No, I did not at all. I wish I knew it was there. I did research and read as much as I could find online. I had never sewn before either! I still have those first bags to remind myself how far I have come. My first Farmers Market, I met Clare from Urchin Bags, and she gave me some invaluable advice. She is amazing.

Is it a home-based business?

Yes, it is. Douglas Magazine called me a kitchen table start up, and they were accurate. My first years, I set up a cutting table in my kitchen and my kitchen table had my sewing machine. Now, I sew in a workshop not in the house. It is nice to have room to spread out and see what I am doing.

What skills have you learned from operating your small business?

I have learned skills for social media and marketing. I have learned selling skills because I do face to face selling at the Farmers Markets. I have learned spreadsheets and how to do pricing. I have learned to set up a website and Etsy store. I think it is hard to tell all the small skills you learn when you are a one woman show.

How did you decide to use burlap coffee bags as a material and how were you able to find a supply?

I had seen empty coffee bag hanging in coffee shops as wallpaper. The artistic designs are so well made, they deserve another life. Looking at the burlap as a material, some is not suitable because it is too loose of a weave or too thick and will just splinter and break when it is folded. I did research and found we do not compost the bags on the Island that they are just sent to the landfill. That was the final straw in the choice as burlap for a raw materials to make the bags. At first, my boyfriend (now husband), was travelling between the Island and Portland very month as we were getting him ready to retire, he would bring me bags from Portland. Eventually, I began to find coffee roasters up here. I started with Oughtred, then Peaks, Fernwood Coffee Roasters and DrumRoaster. Now, I have roasters contact me about taking bags.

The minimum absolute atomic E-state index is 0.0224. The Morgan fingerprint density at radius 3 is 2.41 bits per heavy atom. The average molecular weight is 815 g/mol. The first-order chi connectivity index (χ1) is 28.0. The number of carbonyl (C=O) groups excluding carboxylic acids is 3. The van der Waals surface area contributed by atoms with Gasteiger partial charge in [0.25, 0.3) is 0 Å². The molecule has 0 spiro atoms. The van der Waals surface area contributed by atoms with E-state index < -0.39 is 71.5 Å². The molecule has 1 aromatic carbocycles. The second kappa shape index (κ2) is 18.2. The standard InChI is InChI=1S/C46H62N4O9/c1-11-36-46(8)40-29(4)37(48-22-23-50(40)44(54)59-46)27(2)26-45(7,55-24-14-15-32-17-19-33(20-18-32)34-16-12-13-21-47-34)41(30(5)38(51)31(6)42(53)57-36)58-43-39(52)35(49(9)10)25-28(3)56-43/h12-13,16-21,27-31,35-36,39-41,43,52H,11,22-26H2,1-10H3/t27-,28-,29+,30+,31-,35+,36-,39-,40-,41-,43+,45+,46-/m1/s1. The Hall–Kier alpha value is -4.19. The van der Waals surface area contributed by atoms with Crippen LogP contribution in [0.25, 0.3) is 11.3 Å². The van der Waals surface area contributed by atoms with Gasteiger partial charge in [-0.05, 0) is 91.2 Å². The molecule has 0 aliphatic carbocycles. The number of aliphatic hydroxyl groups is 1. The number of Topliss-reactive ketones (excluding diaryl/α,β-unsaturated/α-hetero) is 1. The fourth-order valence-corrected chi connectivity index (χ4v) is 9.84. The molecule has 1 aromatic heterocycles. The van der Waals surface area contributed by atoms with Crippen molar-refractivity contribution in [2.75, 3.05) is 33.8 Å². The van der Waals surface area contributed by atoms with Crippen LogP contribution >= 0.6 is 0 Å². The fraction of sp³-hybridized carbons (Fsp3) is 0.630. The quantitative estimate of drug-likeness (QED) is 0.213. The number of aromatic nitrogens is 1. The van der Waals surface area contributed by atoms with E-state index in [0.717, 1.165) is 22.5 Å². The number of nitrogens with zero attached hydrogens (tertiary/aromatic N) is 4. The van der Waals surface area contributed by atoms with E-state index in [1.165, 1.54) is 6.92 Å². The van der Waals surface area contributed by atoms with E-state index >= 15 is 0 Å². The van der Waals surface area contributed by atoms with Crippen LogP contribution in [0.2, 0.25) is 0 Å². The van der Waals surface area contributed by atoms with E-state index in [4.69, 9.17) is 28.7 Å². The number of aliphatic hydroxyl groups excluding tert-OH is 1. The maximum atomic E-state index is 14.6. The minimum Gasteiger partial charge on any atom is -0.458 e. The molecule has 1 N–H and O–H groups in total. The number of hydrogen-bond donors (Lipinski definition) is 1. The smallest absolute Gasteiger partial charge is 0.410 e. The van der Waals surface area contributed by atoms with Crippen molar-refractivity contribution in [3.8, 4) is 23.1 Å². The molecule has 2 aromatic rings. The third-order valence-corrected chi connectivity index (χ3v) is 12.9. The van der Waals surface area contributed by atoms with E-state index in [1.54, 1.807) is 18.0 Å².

You have a special working relationship with Oughtred Coffee that benefits you both, can you tell us how that has developed?

The story of how Oughtred and I connected is very interesting. I decided to start making the burlap bags and knew I needed a reliable source on the Island for them. I went on Crag’s List to see if I could find any. Lo and behold, there was an advertisement for burlap bags, as many as a person could take. I contacted the writer and it was Jill Doucette of Synergy Enterprises who had Oughtred Coffee&Tea as a client. She was trying to work on their landfill stream and was working on redirecting the burlap. She and I met in 2011 and never looked back. I started getting 30-50 bags at a time and now I take an entire pallet (approx. 250 bags). I met Johnny Oughtred at the kick off party for Synergy and he has been nothing but supportive.

Synergy Enterprises has a non-profit branch called Synergy Sustainability Institute and they facilitated an up cycling work group. In that group we were a kind of think tank to help each other with issues, like sourcing or even product names. I was challenged in that work group to find a way to start using reclaimed coffee foil bags (2and 5lb) that Oughtred had. I created a market bag that uses 9 bag each. The Spring/start of Summer of 2014, Oughtred was taking applications for a Green Grant. They wanted to have green businesses with their bottlenecks for production (in my case). I wrote a proposal for an industrial sewing machine and how one would change my business, making me more productive, so ultimately using more burlap/foil. I did win one of the grants and still use that machine to this day.